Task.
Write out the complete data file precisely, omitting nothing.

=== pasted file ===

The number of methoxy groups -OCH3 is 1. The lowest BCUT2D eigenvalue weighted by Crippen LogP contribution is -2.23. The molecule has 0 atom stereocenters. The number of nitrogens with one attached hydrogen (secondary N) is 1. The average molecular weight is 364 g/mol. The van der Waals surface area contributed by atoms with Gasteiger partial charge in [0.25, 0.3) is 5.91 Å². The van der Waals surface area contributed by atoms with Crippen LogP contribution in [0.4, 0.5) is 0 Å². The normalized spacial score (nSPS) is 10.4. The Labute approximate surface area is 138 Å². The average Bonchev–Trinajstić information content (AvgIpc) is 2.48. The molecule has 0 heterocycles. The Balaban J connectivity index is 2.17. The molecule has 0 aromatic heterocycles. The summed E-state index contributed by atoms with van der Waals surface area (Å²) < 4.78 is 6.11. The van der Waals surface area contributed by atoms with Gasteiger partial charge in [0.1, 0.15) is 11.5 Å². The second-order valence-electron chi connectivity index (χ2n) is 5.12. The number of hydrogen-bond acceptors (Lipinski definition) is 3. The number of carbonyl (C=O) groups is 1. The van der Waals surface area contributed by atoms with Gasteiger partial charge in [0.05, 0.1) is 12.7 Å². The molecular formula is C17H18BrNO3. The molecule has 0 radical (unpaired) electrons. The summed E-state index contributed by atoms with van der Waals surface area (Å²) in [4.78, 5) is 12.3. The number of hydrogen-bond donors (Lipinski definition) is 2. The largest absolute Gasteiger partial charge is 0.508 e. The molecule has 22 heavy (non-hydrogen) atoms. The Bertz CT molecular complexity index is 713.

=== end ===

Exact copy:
The number of methoxy groups -OCH3 is 1. The lowest BCUT2D eigenvalue weighted by Crippen LogP contribution is -2.23. The molecule has 0 atom stereocenters. The number of nitrogens with one attached hydrogen (secondary N) is 1. The average molecular weight is 364 g/mol. The van der Waals surface area contributed by atoms with Gasteiger partial charge in [0.25, 0.3) is 5.91 Å². The van der Waals surface area contributed by atoms with Crippen LogP contribution in [0.4, 0.5) is 0 Å². The normalized spacial score (nSPS) is 10.4. The Labute approximate surface area is 138 Å². The average Bonchev–Trinajstić information content (AvgIpc) is 2.48. The molecule has 0 heterocycles. The Balaban J connectivity index is 2.17. The molecule has 0 aromatic heterocycles. The summed E-state index contributed by atoms with van der Waals surface area (Å²) < 4.78 is 6.11. The van der Waals surface area contributed by atoms with Gasteiger partial charge in [0.1, 0.15) is 11.5 Å². The second-order valence-electron chi connectivity index (χ2n) is 5.12. The number of hydrogen-bond acceptors (Lipinski definition) is 3. The number of carbonyl (C=O) groups is 1. The van der Waals surface area contributed by atoms with Gasteiger partial charge in [0.05, 0.1) is 12.7 Å². The molecular formula is C17H18BrNO3. The molecule has 0 radical (unpaired) electrons. The summed E-state index contributed by atoms with van der Waals surface area (Å²) in [4.78, 5) is 12.3. The number of hydrogen-bond donors (Lipinski definition) is 2. The largest absolute Gasteiger partial charge is 0.508 e. The molecule has 22 heavy (non-hydrogen) atoms. The Bertz CT molecular complexity index is 713.